I used to love the magic of the dark room, the processing of the film, the image appearing on the paper in the chemistry. I have never found that magic with Capture One or any form of RAW processing.
Transparency film that was always a magic experience, dropping the film at the lab and wait the hour ( back in the day ) and there would be the magic object in your hand.
I cut my teeth on E6 ( Tranny ). E6 taught me how to expose and the importance of understanding what a 3rd of a stop can do to an image.
Using my old school knowledge, I now put it to work by getting the final image straight out of camera (SOOC) with my Fujifilm digital system.
There is a walk near my house which is a 3 hour loop that I intend to walk regularly. I’m intending to revisit the same locations as the seasons change. This particular walk is a kind of recce… once I have walked it a few times I will know the places I wish revisit again and again.
“This day in March was not a dynamic day in terms of light… it was overcast, fog and cloud coming in, the smell on impending snow and that blank white-box sky”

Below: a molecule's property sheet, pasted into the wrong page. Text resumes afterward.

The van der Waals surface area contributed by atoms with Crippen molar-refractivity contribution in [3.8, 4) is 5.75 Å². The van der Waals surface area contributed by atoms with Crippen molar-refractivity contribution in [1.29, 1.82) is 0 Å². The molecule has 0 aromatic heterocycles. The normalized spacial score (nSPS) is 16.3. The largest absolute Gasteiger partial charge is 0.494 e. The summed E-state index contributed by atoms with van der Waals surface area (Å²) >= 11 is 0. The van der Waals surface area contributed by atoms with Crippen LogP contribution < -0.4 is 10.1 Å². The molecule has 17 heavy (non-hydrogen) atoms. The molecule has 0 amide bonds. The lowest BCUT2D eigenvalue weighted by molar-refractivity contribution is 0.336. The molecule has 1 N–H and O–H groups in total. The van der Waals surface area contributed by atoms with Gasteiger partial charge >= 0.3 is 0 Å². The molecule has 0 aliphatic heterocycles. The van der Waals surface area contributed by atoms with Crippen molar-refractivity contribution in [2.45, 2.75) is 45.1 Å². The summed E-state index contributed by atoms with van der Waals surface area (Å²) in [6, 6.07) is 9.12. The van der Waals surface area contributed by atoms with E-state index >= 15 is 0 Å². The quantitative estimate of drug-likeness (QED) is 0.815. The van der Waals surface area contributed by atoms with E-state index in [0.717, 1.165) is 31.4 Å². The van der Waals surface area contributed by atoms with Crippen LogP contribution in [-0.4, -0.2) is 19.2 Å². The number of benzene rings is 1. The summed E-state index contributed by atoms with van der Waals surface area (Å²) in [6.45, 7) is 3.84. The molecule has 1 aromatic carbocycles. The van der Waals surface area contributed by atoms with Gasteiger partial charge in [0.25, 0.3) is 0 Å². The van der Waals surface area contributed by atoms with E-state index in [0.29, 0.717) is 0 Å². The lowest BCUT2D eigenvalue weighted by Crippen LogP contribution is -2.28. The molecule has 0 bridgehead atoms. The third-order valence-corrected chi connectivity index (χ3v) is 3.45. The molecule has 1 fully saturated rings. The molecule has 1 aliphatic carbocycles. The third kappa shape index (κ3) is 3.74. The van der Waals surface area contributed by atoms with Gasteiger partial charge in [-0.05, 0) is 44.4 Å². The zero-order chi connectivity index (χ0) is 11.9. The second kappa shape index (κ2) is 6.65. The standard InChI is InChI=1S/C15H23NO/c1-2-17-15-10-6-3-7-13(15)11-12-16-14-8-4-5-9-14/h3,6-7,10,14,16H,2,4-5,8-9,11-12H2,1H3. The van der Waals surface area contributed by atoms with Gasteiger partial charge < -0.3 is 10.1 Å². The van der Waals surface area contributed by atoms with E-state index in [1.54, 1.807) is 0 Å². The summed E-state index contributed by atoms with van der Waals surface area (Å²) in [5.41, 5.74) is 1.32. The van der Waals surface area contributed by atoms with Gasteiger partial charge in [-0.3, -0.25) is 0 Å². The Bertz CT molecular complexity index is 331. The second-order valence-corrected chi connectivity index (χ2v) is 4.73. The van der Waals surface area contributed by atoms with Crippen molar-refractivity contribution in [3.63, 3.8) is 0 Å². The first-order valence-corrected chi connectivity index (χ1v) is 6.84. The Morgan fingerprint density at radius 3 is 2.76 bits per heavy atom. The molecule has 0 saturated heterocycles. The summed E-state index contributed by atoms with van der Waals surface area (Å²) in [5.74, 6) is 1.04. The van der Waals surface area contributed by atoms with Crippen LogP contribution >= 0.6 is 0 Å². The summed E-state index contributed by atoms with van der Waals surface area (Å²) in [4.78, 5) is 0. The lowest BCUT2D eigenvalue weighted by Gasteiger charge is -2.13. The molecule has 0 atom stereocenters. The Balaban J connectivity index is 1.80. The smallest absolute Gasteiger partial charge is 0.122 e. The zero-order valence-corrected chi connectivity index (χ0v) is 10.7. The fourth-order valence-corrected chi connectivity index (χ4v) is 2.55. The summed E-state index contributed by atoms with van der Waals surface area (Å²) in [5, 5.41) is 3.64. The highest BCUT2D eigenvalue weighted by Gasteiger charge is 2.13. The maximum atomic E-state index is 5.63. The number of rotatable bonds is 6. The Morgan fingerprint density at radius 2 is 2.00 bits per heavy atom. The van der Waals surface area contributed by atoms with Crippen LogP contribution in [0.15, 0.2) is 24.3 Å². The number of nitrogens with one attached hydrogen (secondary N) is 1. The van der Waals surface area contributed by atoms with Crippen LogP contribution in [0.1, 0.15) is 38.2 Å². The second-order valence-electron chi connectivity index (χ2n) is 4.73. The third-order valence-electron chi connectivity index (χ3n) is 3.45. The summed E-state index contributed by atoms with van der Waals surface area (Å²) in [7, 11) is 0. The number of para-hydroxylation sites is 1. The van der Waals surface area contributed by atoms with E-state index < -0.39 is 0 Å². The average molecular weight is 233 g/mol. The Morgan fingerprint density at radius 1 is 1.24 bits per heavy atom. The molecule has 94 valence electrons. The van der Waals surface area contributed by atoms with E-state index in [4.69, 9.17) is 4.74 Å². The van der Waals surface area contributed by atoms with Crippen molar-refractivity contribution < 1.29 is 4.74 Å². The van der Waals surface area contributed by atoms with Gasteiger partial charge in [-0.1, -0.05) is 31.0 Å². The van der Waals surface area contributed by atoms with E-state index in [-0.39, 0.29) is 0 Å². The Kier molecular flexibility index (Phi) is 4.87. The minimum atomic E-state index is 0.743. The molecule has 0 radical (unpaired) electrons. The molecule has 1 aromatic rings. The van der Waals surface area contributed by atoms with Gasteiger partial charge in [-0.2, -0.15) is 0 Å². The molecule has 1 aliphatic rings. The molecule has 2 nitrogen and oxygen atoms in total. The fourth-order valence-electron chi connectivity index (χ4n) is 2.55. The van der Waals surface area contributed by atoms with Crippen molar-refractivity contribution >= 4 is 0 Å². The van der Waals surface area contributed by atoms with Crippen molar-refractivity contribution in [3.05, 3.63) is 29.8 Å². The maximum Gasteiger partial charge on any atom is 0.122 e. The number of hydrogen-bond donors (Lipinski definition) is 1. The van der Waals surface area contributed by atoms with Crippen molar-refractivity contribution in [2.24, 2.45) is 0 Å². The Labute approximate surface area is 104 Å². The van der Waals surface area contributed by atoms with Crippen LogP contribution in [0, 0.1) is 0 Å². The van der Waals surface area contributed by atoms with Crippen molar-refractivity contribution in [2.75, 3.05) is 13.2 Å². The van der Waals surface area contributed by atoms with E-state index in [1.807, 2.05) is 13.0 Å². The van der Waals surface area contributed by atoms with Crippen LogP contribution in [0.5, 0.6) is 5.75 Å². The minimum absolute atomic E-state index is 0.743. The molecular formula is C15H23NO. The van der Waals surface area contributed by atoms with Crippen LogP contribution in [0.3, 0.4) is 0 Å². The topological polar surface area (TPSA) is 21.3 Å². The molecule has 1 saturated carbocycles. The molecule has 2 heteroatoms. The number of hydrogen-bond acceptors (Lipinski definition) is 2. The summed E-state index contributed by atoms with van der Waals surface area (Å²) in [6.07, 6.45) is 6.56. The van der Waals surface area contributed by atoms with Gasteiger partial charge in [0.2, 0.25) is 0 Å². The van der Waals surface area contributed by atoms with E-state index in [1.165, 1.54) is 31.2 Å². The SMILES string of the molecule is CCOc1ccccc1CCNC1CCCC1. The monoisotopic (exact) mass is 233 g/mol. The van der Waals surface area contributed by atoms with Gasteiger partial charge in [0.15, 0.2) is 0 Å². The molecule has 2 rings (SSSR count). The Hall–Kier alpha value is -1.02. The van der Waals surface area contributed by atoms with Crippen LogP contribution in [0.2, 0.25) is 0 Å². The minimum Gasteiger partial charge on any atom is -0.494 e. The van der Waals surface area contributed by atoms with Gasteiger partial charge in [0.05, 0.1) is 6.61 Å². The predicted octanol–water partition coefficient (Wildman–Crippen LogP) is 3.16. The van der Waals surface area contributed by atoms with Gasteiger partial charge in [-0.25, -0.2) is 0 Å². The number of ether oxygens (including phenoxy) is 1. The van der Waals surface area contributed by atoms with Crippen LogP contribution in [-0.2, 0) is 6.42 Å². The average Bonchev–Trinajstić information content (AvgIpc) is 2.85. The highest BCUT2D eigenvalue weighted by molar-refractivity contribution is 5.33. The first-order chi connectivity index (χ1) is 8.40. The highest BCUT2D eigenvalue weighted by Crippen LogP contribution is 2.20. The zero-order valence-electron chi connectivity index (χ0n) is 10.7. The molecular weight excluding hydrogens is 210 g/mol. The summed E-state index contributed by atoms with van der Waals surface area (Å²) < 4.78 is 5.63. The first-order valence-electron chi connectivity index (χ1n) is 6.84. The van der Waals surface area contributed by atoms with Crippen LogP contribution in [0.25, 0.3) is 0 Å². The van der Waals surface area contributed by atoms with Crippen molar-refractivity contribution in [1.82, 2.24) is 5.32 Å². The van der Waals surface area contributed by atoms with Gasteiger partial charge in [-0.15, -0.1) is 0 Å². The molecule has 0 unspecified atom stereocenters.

For the walk I explored the B&W + R film simulation mode as I didn’t want colours distracting from the shapes & forms.
I set the camera to sharp +1, highlight +2, shadow +2 and on the compensation dial -1/3rd; an old E6 habit that still holds true with jpegs and my approach to photography.
Maybe I’m lazy, perhaps impatient… but my spot metering days are long gone with my old Leica, I now shoot with a Matrix exposure instead.
Using a 3rd of a stop pull with the compensation dial is normally enough to hit the ‘correct’ exposure, but the 3rd of a stop bracket makes for 3 very different ‘moods’ of image
This means the image on the left is actually the cameras “correct” exposure. I’m bracketing everything under the ‘correct ‘ exposure….
For me, none of the images are wrong in terms of exposure, it’s all subjective and each has a very different mood and feel.